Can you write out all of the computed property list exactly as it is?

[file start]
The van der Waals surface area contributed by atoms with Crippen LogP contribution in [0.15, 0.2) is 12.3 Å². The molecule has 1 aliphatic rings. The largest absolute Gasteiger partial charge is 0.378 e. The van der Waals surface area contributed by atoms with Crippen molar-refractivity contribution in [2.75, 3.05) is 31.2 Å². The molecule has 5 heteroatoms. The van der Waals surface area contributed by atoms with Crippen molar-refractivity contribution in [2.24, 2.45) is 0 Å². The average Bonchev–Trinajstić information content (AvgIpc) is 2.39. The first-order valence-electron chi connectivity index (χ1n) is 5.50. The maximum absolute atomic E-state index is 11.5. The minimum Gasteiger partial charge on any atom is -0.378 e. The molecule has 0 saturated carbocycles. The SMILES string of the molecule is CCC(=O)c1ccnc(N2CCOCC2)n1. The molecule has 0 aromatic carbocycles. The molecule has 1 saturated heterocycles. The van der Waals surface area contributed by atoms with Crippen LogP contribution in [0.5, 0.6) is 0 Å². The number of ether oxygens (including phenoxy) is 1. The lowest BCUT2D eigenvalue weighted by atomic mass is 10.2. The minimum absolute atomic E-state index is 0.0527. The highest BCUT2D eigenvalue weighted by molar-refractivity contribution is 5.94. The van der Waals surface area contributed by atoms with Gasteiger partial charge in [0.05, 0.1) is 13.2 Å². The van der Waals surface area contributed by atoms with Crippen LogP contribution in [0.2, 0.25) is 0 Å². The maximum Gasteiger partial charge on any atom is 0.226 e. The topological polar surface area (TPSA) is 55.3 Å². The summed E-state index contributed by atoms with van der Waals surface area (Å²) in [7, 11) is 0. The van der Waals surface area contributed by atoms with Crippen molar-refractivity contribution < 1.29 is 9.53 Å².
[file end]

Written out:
The van der Waals surface area contributed by atoms with Crippen LogP contribution in [0.15, 0.2) is 12.3 Å². The molecule has 1 aliphatic rings. The largest absolute Gasteiger partial charge is 0.378 e. The van der Waals surface area contributed by atoms with Crippen molar-refractivity contribution in [2.75, 3.05) is 31.2 Å². The molecule has 5 heteroatoms. The van der Waals surface area contributed by atoms with Crippen molar-refractivity contribution in [2.24, 2.45) is 0 Å². The average Bonchev–Trinajstić information content (AvgIpc) is 2.39. The first-order valence-electron chi connectivity index (χ1n) is 5.50. The maximum absolute atomic E-state index is 11.5. The minimum Gasteiger partial charge on any atom is -0.378 e. The molecule has 0 saturated carbocycles. The SMILES string of the molecule is CCC(=O)c1ccnc(N2CCOCC2)n1. The molecule has 0 aromatic carbocycles. The molecule has 1 saturated heterocycles. The van der Waals surface area contributed by atoms with Crippen LogP contribution in [0.5, 0.6) is 0 Å². The number of ether oxygens (including phenoxy) is 1. The lowest BCUT2D eigenvalue weighted by atomic mass is 10.2. The minimum absolute atomic E-state index is 0.0527. The highest BCUT2D eigenvalue weighted by molar-refractivity contribution is 5.94. The van der Waals surface area contributed by atoms with Gasteiger partial charge in [0.05, 0.1) is 13.2 Å². The van der Waals surface area contributed by atoms with Crippen LogP contribution in [0.2, 0.25) is 0 Å². The maximum Gasteiger partial charge on any atom is 0.226 e. The topological polar surface area (TPSA) is 55.3 Å². The summed E-state index contributed by atoms with van der Waals surface area (Å²) in [7, 11) is 0. The van der Waals surface area contributed by atoms with Crippen molar-refractivity contribution < 1.29 is 9.53 Å².